The Compound Effect in Your Writing Career Revisited

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“Dream as if you’ll live forever, live as if you’ll die today.”

James Dean

I originally wrote this blog post in 2014 but now I’m tailoring it for 2017 and the lessons I’ve learnt in these many years.

It is easy to get overwhelmed. You hear of authors making a six-figure income while you struggle to make even a few sales. Growing a six-figure business seems impossible. It is no wonder many authors give up within just a few years of the start of their writing careers.

But is it really that hard?

Not if you understand the compound effect.

A few years ago, I stumbled across a very inspiring book that boosted immensely my self-confidence and belief in myself. The name of the book is The Compound Effect by Darren Hardy.

Darren asks you to think of the compound effect in the following way:

Smart, small choices + consistency + time= Massive Results

As per this book, a few years might be a very small amount of time to look at results.

In life, there is no such thing as a get-rich-quick scheme. An “overnight success” actually takes years to achieve. So just keep taking simple, small steps every day and with time you will achieve the intended results.

According to Darren Hardy, the Compound Effect is always at work.

You can either make it work for you or it will work against you.

He gives the example of three friends. One friend tries to improve himself every day. He spends time with his wife, walks for half an hour, cuts 125 calories less in his diet and reads motivational books. Every day.

The second friend does nothing and is a little bitter about life. He whines and complains all the while.

The third friend rarely exercises, spends enormous amount of hours watching TV, takes his wife for granted and has a cookie and beer to enjoy life. Every day.

After 2 and a half years the result was:

The third friend is obese, has terrible health problems and loses his job and wife.

The second friend remains the same but is now bitterer than before.

The first friend remains slim and trim, has a happy relationship with his wife and gets a job promotion.

Do you see the compound effect in action?

It is the small things we do in life that make the biggest of differences. You don’t become obese overnight nor do you lose your wealth instantly. It is all a compound effect of bad decisions taken almost every day over a considerable period.

On the converse, you don’t become rich or healthy overnight. That is also a result of smart, small choices made almost every day over a considerable period. So your biggest challenge is to remain consistent. It is also very important to adopt good habits and to get rid of bad ones.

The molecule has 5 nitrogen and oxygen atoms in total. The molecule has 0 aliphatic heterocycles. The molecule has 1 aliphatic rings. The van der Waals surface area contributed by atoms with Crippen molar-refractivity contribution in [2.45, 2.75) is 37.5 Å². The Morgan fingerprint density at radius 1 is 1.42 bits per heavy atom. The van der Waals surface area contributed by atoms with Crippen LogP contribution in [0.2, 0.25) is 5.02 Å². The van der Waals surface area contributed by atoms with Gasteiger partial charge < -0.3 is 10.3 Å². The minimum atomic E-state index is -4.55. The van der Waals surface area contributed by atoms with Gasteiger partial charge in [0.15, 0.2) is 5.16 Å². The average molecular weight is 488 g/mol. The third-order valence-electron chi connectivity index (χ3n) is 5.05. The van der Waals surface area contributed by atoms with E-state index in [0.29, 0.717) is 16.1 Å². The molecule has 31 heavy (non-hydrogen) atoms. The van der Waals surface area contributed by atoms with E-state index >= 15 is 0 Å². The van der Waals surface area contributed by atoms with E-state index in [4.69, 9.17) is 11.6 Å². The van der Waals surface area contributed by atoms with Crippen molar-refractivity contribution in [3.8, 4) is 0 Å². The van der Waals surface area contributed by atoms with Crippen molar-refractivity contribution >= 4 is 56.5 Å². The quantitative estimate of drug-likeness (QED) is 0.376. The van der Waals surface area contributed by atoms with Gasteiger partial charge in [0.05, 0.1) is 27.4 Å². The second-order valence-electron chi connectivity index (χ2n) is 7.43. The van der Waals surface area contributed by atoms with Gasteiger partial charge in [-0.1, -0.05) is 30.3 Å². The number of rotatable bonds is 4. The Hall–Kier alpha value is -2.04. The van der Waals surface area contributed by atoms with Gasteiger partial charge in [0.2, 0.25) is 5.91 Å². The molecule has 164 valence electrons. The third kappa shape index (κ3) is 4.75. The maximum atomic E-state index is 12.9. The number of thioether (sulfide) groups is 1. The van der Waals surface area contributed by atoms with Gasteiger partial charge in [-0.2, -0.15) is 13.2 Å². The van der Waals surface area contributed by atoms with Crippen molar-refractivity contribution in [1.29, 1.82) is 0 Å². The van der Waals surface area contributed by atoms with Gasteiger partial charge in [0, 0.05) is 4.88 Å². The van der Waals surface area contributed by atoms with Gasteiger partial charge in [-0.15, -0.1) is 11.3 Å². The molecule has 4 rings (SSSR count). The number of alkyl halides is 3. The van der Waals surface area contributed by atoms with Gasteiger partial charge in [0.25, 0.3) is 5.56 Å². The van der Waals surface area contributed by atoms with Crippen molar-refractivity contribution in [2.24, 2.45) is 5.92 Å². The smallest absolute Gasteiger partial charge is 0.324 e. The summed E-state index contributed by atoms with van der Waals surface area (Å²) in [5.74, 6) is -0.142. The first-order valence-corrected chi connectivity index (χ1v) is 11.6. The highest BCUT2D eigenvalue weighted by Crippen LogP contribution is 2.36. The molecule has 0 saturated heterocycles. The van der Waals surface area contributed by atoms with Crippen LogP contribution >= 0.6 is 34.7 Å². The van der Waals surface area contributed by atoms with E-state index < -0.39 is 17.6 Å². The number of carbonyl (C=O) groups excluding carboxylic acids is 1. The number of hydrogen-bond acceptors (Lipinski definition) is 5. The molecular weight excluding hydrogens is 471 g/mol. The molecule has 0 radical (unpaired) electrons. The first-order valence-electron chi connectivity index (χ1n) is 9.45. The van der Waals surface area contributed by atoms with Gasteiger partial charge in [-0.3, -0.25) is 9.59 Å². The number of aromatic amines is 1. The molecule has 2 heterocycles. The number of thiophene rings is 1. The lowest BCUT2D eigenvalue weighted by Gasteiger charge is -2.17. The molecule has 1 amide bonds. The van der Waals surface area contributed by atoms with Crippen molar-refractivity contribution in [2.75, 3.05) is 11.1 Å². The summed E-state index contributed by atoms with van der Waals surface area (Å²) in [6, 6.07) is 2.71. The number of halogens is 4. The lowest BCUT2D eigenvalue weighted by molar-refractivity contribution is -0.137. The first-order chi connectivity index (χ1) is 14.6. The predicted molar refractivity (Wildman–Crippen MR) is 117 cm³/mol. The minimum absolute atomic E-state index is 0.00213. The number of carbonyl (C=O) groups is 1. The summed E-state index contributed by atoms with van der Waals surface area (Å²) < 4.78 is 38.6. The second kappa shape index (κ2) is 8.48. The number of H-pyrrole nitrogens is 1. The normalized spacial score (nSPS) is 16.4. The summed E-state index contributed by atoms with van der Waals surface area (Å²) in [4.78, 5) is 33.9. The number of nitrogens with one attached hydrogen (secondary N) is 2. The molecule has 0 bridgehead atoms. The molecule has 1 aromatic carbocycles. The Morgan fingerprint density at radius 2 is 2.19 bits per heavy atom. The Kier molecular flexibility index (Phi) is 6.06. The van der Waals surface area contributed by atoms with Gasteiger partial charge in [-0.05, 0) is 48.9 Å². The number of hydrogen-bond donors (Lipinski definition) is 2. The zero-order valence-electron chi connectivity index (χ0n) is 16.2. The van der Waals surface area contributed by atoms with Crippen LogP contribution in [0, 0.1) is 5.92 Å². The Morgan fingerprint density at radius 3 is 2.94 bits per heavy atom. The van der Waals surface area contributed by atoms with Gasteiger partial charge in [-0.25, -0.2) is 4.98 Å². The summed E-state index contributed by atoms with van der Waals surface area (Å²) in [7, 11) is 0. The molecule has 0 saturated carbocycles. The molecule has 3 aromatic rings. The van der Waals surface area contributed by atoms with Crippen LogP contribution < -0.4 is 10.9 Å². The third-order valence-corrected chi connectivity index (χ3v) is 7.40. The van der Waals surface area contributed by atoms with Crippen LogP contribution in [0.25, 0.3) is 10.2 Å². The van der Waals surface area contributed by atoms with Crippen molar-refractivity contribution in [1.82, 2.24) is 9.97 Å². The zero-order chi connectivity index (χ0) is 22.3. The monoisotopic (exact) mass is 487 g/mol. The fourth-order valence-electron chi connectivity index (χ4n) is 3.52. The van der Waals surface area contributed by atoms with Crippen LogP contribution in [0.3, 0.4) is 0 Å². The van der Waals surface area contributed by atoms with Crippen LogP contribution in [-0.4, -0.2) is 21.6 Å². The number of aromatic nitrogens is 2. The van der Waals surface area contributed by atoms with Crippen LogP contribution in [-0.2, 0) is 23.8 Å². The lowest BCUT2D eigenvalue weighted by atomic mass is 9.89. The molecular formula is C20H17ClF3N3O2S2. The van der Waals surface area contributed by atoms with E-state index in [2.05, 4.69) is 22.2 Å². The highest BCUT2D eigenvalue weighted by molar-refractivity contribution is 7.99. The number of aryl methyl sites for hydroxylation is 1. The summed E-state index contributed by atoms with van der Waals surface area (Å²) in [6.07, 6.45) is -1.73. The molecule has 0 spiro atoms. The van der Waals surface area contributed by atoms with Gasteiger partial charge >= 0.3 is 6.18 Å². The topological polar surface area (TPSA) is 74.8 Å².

I have already seen the compound effect in action in health, so I assume it shouldn’t be any different when it comes to your writing career.

Think of it this way:

1,000 words x 30 days= 30,000 words (one book) which translates to 12 books in a year.

I assume you won’t be writing all the time. Some of the days you would be stopped by life events and the other days because you are editing, publishing, marketing or learning. But still writing 6 books in a year this way may not be so difficult.

If you keep writing 6 books in a year for ten years, it would be 60 books. So in a decade, you would have written over 50 books. And think of those 50 books occupying shelf space on every retailer site like Amazon, Kobo, Barnes and Nobles, Google Play, iBooks, etc.

I won’t be discussing exclusivity here. But in a nutshell, I believe exclusivity is only good in the short run (at the most in your first year), and after that you should be building your career on every platform.

The more books you write, the better writer you become

The more you learn about your business, the better business person you become which increases your efficiency both in terms of costs and time.

Similarly, the more books you publish, more would be the chances of you being discovered.

There is even a compound effect on your fan base. One reader may like one of your books and may tell ten of her friends. Those ten may tell a few more and so on and so forth.

Sure a momentum based on just word-of-mouth would take time to build up. So it may be years before you see any noticeable traction. And even then you will never know whether someone bought your book because of word-of-mouth, or because he found you after a keyword search. So when you notice just one sale, say on Google Play in Burundi, there is no way to know whether it was on account of word of mouth or what.

I know it doesn’t sound logical that such trivial results can lead to huge payoffs with time. But that is the power of the compound effect. So for God’s sake, don’t get tripped by the simplicity of the compound effect.

So the most important thing is to be consistent which brings us back to the question why you want to do this and what do you love about your profession.

Your “why” will ensure that you remain consistent.

“Happiness is not having what you want. It is appreciating what you have.”


[This post is an excerpt from my latest book “How to Have a Happier Writer Mindset WITHOUT SPENDING A DIME which is available on all book retailers in both paperback and e-book format. Click here to find out more.]


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